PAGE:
If the comment section of Christianity Today reflects the state of Christianity today, then we need to burn the whole thing to the ground and start over

If the comment section of Christianity Today reflects the state of Christianity today, then we need to burn the whole thing to the ground and start over March 25, 2014

I had intended today to write about World Vision’s recent clarification of its employment policy. The evangelical Christian relief and development agency has long had a policy that its employees must abstain from sex outside of marriage and remain sexually faithful within marriage. That remains the agency’s policy, but it has now clarified that this policy applies to same-sex married couples just as it always has to opposite-sex married couples and to all single people indiscriminately.

Timothy Kincaid posted a perceptive response to this at Box Turtle Bulletin, and I was going to quote from that and write a bit more about this …

But then I started reading the comments to Christianity Today’s weirdly apocalyptic report and … well, wow.

I knew better. Reading those comments meant breaking one of my own rules — a necessary, safety-first rule that states, categorically, “Never read the comments on an article at Christianity Today.”

You think the comments on your local newspaper’s site are a cesspool? You think 4chan or the darker corners of Reddit are disturbing? You will never find a more wretched hive of scum and villainy than the comment section at Christianity Today.

That’s a quote from Star Wars, of course. Obi-Wan was describing the backwater spaceport at Mos Eisley. But Mos Eisley’s got nothing on CT’s comment section. The trigger-happy smugglers and criminals from the Cantina scene can harm the body, but the commenters at Christianity Today carry a toxic self-righteousness that can kill the soul.

I am not exaggerating for comic effect. I am not exaggerating at all. The comments on this Christianity Today piece are a horror show.

“The fruit of the Spirit is love,” St. Paul wrote. “… Love, joy, peace, patience, kindness, generosity, faithfulness, gentleness and self-control.”

If you had asked me yesterday to list the opposite of those things, I might’ve suggested a different word for each in turn: hate, sorrow, enmity, anxiety, cruelty, selfishness, etc. But today, after spending an unhealthy amount of time in CT’s comment section, I would propose a single word that is the opposite of them all: Sanctimony. Sanctimony drives out all those virtues. Sanctimony turns the fruit of the Spirit into a sickening rot. That’s why pride is the cardinal sin.

“Sanctimonious, self-righteous and stupid is no way to go through life, son.”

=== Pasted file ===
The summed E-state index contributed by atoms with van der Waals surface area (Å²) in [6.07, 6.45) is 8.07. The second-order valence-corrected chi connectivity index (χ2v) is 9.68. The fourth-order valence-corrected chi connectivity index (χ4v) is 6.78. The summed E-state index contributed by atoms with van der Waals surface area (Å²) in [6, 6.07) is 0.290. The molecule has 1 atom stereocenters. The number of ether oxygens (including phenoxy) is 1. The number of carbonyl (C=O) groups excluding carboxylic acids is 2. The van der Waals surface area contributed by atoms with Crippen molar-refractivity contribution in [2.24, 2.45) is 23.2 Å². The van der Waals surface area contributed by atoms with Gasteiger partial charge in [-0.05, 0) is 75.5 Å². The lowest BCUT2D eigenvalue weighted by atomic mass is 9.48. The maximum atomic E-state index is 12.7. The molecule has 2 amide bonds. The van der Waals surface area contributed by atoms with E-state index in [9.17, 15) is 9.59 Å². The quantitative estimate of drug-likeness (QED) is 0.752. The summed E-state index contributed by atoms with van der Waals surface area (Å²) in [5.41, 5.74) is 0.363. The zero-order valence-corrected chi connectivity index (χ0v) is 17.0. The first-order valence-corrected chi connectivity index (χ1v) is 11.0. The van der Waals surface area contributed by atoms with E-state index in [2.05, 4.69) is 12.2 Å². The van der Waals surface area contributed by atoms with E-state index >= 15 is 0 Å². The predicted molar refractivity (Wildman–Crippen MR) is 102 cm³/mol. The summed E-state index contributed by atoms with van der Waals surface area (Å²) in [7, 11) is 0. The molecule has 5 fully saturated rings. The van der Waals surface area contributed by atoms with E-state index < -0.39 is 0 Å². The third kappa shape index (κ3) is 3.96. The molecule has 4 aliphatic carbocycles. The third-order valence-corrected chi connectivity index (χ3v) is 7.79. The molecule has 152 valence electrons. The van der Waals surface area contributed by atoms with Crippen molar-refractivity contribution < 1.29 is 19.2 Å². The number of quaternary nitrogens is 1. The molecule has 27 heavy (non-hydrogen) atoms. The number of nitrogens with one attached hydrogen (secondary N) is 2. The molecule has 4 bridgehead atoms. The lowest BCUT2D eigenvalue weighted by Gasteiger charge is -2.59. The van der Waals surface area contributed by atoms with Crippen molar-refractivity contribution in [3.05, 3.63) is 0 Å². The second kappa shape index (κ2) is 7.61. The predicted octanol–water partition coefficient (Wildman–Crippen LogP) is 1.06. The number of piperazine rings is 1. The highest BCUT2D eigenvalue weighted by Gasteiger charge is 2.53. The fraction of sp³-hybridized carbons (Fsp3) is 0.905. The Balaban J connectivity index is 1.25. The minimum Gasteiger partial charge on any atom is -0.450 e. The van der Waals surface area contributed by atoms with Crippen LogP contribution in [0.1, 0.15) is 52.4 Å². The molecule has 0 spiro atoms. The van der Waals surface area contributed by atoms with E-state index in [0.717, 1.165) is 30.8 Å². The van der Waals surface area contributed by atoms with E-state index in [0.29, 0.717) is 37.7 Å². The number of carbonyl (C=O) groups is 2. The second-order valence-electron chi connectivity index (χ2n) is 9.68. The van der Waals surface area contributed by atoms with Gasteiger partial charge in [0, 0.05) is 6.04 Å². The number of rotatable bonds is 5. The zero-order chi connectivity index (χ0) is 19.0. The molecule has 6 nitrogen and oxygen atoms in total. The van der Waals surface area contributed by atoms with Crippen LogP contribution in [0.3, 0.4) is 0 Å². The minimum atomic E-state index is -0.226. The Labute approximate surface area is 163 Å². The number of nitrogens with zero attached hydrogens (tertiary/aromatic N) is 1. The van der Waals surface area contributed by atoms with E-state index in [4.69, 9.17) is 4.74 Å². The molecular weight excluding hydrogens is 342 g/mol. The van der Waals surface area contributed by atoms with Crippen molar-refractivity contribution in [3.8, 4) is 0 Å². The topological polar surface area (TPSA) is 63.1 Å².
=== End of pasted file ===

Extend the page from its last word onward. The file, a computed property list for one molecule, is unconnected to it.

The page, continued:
Sanctimony is the overwhelming, all-consuming trait on display throughout that CT comment thread. It is one giant, ostentatious display of gratitude that we are so much more favored by God than that publican over there.

The key word in those sentences is “display.” This is a performance — an exhibition of behavior that the performers expect will be rewarded and an exhibition of behavior that the performers hope will protect them from attack.

I take some very small measure of encouragement from that.

I do not believe, as it appears, that CT’s comment thread is the work of some of the most awful, self-righteous, fearful, priggish blowhards to ever walk the Earth. I believe, rather, that it is the work of people who have been trained to believe that unless they present themselves as the most awful, self-righteous, fearful and priggish blowhards to ever walk the Earth then they will be condemned and cast out of their community.

That is how that community works. Some have been cast out as illegitimate because they have failed to display a sufficient certainty. Some have been cast out as illegitimate because they have failed to display a sufficient enthusiasm for condemning others. Those public punishments have conveyed their lesson. They have taught the community what kind of behavior is expected of them, and the community has complied by behaving accordingly.

So I think much of what we’re seeing here is not bad people, but good people behaving badly because they’ve been trained to think that such horrible behavior is “good.”

That, at least, is what I hope we’re seeing. Because otherwise these poor bastards may be too far gone for them ever to be able to love or to be happy again.

Still think I’m exaggerating? Here’s a small taste:

Here’s more:

This isn’t nut-picking, folks. This is scooping a few nuts off the top of a giant pile of nuts grown in a monoculture nut orchard. Here’s more:

And more:


It just goes on and on and on.

And on and on and on. Endlessly shameful and endlessly proud of it.

Your soul, your spirit and your faith in Jesus would all be far, far better served if you attended Sunday worship in the Cantina in Mos Eisley then if you went wherever these folks learned to mistake their horrible behavior for virtue.

Ten years overall, five years for the print edition. That’s how much time Christianity Today has left before its graying readership shrivels below the point of sustainability. But if this is how the readers of Christianity Today are learning to behave, then that can’t come soon enough.

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